3. Special registration deputies will be eliminated effective upon the implementation of online voter registration. Upon the elimination of special registration deputies, all voter registration efforts and drives outside of locations served by election registration officials will require that a copy of the elector’s proof of residence document is submitted with the voter registration application.
4. The State will join the Electronic Registration Information Center (ERIC), a consortium of states which compare voter registration and participation data and use other sources to improve the accuracy of their voter registration systems and to identify individuals who may be eligible to vote but are not currently registered. States which are members of ERIC are required to contact individuals identified as being eligible to vote but who are not registered voters at least every two years. Additional funding will be required to implement this directive. If this initiative is funded and the matching process is completed early enough in 2016, municipal clerks may receive a significant increase in the number of voter records to be updated and new registrations to be processed.
5. The legislation removes the current prohibition on the use of an examination for chief inspectors. The G.A.B. intends to develop a self-evaluation mechanism as part of its chief inspector training, and municipalities may develop their own evaluation tools. The results of any such examination will not affect an individual’s qualifications to serve as a chief inspector.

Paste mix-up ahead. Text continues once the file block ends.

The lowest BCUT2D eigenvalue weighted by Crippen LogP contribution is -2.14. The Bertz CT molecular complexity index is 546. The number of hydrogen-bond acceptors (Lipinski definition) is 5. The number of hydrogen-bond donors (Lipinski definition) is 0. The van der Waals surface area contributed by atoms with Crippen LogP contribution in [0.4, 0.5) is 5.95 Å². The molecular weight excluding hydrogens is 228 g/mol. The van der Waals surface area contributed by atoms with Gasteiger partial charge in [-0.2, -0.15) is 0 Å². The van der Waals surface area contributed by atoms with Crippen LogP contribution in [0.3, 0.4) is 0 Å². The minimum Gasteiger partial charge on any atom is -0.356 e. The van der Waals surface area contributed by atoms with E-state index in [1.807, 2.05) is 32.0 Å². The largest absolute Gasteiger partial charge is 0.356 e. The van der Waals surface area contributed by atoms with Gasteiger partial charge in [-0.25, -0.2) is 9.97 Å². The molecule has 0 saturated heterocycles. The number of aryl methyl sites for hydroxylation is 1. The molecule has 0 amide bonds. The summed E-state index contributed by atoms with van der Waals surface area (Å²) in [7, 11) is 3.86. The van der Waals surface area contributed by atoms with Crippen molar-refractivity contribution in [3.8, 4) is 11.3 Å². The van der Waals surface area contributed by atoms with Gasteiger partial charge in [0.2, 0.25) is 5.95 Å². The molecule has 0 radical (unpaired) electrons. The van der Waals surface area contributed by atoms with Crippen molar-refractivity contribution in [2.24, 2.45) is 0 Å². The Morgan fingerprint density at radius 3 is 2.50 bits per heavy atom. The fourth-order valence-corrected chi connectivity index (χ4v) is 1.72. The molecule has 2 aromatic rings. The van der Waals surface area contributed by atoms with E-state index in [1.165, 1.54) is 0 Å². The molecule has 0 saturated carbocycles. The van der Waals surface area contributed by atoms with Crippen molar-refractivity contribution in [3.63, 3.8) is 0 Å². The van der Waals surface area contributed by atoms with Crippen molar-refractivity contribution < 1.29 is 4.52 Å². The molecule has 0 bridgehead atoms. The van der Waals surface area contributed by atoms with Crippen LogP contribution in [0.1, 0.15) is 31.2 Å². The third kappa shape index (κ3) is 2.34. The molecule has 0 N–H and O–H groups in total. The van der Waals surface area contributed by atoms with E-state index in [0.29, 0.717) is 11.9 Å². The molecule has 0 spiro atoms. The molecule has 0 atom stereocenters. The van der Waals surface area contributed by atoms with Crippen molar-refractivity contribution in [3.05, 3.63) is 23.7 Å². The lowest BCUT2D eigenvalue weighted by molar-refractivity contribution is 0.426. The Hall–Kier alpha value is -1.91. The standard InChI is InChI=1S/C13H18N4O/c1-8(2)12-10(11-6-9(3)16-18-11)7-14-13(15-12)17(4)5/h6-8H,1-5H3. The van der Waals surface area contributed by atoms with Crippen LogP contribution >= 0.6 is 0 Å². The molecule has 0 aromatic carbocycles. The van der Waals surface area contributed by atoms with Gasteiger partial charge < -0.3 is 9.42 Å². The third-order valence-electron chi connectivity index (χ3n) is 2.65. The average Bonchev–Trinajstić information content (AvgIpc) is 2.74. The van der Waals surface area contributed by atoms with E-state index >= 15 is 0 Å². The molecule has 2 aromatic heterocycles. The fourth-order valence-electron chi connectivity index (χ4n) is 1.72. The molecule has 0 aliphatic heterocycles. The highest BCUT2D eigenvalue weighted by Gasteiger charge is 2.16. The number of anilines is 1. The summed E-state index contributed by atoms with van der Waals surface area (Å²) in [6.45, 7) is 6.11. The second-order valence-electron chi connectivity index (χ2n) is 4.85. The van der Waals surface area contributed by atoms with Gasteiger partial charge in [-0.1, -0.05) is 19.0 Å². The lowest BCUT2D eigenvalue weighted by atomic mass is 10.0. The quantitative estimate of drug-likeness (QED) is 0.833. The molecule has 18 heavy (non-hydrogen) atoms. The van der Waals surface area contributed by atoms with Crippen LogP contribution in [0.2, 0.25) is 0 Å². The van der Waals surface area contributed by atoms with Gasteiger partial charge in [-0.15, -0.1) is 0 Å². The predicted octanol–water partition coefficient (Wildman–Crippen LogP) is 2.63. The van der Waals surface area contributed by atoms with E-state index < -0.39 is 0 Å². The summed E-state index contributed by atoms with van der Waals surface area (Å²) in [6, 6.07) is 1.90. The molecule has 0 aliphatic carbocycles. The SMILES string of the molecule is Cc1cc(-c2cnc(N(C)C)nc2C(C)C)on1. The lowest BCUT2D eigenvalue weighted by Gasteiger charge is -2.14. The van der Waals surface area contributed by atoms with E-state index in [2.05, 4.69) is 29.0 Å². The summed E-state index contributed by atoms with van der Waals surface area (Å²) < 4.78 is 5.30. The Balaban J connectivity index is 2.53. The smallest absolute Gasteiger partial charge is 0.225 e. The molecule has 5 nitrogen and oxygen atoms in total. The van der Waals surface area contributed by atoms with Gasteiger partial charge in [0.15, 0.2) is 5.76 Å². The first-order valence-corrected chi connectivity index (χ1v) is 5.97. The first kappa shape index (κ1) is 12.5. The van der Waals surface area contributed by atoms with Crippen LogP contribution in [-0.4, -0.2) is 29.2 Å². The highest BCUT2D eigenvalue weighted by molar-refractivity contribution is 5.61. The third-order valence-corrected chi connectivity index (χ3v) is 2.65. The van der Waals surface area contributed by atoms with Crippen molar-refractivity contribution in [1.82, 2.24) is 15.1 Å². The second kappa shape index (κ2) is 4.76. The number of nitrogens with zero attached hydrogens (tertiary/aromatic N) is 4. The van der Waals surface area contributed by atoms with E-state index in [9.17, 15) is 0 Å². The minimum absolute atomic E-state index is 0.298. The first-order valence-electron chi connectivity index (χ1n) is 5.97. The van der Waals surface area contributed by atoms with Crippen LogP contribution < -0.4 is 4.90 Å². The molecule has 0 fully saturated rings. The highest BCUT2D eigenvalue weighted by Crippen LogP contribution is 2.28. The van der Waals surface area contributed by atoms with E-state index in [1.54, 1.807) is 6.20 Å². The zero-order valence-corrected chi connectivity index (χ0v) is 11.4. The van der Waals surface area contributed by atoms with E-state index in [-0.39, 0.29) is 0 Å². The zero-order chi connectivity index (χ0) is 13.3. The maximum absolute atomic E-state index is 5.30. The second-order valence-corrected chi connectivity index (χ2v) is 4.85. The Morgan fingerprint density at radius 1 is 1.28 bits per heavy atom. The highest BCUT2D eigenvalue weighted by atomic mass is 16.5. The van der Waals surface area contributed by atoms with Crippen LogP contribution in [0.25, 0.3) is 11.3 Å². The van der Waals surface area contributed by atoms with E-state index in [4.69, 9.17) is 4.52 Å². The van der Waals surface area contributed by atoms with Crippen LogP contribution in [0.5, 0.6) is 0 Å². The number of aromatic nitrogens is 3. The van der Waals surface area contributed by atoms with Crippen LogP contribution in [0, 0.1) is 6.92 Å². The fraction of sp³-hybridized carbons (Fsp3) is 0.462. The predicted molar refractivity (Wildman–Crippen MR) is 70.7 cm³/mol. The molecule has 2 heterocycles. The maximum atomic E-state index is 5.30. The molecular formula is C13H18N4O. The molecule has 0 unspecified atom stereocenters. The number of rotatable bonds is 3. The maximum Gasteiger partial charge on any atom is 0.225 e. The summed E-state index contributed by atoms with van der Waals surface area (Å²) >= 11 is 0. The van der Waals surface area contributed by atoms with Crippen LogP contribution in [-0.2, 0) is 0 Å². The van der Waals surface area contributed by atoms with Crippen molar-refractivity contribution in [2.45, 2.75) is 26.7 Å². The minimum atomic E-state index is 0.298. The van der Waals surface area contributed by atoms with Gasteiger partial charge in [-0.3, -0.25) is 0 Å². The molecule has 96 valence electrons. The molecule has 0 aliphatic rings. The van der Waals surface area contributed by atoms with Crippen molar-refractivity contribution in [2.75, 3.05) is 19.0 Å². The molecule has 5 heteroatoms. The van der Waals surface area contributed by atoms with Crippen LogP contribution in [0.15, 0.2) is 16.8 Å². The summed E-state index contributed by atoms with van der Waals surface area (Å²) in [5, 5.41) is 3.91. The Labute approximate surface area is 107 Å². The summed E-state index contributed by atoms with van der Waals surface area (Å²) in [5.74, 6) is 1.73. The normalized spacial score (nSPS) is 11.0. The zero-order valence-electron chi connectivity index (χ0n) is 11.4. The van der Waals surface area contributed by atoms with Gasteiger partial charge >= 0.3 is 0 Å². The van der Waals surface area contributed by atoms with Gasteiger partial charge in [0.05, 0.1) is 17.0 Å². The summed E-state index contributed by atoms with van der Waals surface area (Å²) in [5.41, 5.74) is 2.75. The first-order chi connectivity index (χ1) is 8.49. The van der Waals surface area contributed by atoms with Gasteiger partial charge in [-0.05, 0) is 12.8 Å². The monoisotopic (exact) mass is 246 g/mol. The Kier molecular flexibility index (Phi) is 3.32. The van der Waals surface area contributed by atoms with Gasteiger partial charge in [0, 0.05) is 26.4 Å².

6. The G.A.B. may approve electronic voting equipment which has not been certified by the U.S. Election Assistance Commission (EAC). The G.A.B. has adopted a policy to allow such approval in limited circumstances involving modifications to voting equipment which have not been certified by the EAC, provided that the underlying voting system has received EAC certification. The G.A.B. may revisit its current policy to determine whether such approvals should be expanded in light of this provision.
Local election officials should take steps to immediately implement the changes identified above as affecting the 2016 Spring Election. The G.A.B. is in the process of revising its manuals and other guidance on these topics, and will provide additional information as necessary and as new initiatives progress, such as online registration, electronic poll lists, and participation in ERIC.
A webinar regarding the implementation of SB 295 took place on Wednesday, March 9th, and will be posted on the G.A.B.’s webinar webpage at http://www.gab.wi.gov/clerks/education-training/webinars.
If you have questions with respect to this memorandum, please contact the G.A.B. Help Desk at 608-261-2028 or firstname.lastname@example.org.